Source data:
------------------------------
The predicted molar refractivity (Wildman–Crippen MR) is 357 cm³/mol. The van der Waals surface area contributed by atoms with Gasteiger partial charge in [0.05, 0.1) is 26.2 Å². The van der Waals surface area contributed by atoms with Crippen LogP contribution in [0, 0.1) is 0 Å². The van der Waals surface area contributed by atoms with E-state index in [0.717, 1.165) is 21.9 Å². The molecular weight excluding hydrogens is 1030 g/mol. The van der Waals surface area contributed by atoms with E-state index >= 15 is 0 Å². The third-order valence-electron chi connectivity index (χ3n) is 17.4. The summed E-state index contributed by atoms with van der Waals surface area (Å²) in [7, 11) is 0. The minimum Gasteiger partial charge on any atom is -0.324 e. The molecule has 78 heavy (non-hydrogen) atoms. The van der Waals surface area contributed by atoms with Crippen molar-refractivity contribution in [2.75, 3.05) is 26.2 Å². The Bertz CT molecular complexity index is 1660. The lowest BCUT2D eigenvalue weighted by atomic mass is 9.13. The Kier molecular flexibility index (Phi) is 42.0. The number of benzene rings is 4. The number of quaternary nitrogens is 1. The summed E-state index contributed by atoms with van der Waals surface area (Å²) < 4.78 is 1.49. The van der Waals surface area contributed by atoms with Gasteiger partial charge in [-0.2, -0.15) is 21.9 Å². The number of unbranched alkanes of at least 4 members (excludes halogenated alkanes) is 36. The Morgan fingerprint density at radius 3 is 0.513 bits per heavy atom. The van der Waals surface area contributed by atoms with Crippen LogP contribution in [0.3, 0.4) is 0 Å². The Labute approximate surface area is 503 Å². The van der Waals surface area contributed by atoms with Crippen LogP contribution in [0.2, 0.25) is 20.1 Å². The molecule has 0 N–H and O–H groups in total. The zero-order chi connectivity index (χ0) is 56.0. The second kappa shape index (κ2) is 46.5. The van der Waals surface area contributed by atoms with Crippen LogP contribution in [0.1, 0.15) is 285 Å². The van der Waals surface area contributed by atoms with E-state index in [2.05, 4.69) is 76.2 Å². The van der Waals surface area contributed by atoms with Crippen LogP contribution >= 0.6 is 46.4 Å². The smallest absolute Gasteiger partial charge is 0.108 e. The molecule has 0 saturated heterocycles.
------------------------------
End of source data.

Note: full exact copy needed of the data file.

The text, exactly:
The predicted molar refractivity (Wildman–Crippen MR) is 357 cm³/mol. The van der Waals surface area contributed by atoms with Gasteiger partial charge in [0.05, 0.1) is 26.2 Å². The van der Waals surface area contributed by atoms with Crippen LogP contribution in [0, 0.1) is 0 Å². The van der Waals surface area contributed by atoms with E-state index in [0.717, 1.165) is 21.9 Å². The molecular weight excluding hydrogens is 1030 g/mol. The van der Waals surface area contributed by atoms with E-state index >= 15 is 0 Å². The third-order valence-electron chi connectivity index (χ3n) is 17.4. The summed E-state index contributed by atoms with van der Waals surface area (Å²) in [7, 11) is 0. The minimum Gasteiger partial charge on any atom is -0.324 e. The molecule has 78 heavy (non-hydrogen) atoms. The van der Waals surface area contributed by atoms with Crippen molar-refractivity contribution in [2.75, 3.05) is 26.2 Å². The Bertz CT molecular complexity index is 1660. The lowest BCUT2D eigenvalue weighted by atomic mass is 9.13. The Kier molecular flexibility index (Phi) is 42.0. The number of benzene rings is 4. The number of quaternary nitrogens is 1. The summed E-state index contributed by atoms with van der Waals surface area (Å²) < 4.78 is 1.49. The van der Waals surface area contributed by atoms with Gasteiger partial charge in [-0.2, -0.15) is 21.9 Å². The number of unbranched alkanes of at least 4 members (excludes halogenated alkanes) is 36. The Morgan fingerprint density at radius 3 is 0.513 bits per heavy atom. The van der Waals surface area contributed by atoms with Crippen LogP contribution in [0.3, 0.4) is 0 Å². The Labute approximate surface area is 503 Å². The van der Waals surface area contributed by atoms with Crippen LogP contribution in [0.2, 0.25) is 20.1 Å². The molecule has 0 N–H and O–H groups in total. The zero-order chi connectivity index (χ0) is 56.0. The second kappa shape index (κ2) is 46.5. The van der Waals surface area contributed by atoms with Crippen LogP contribution in [0.1, 0.15) is 285 Å². The van der Waals surface area contributed by atoms with E-state index in [2.05, 4.69) is 76.2 Å². The van der Waals surface area contributed by atoms with Crippen LogP contribution >= 0.6 is 46.4 Å². The smallest absolute Gasteiger partial charge is 0.108 e. The molecule has 0 saturated heterocycles.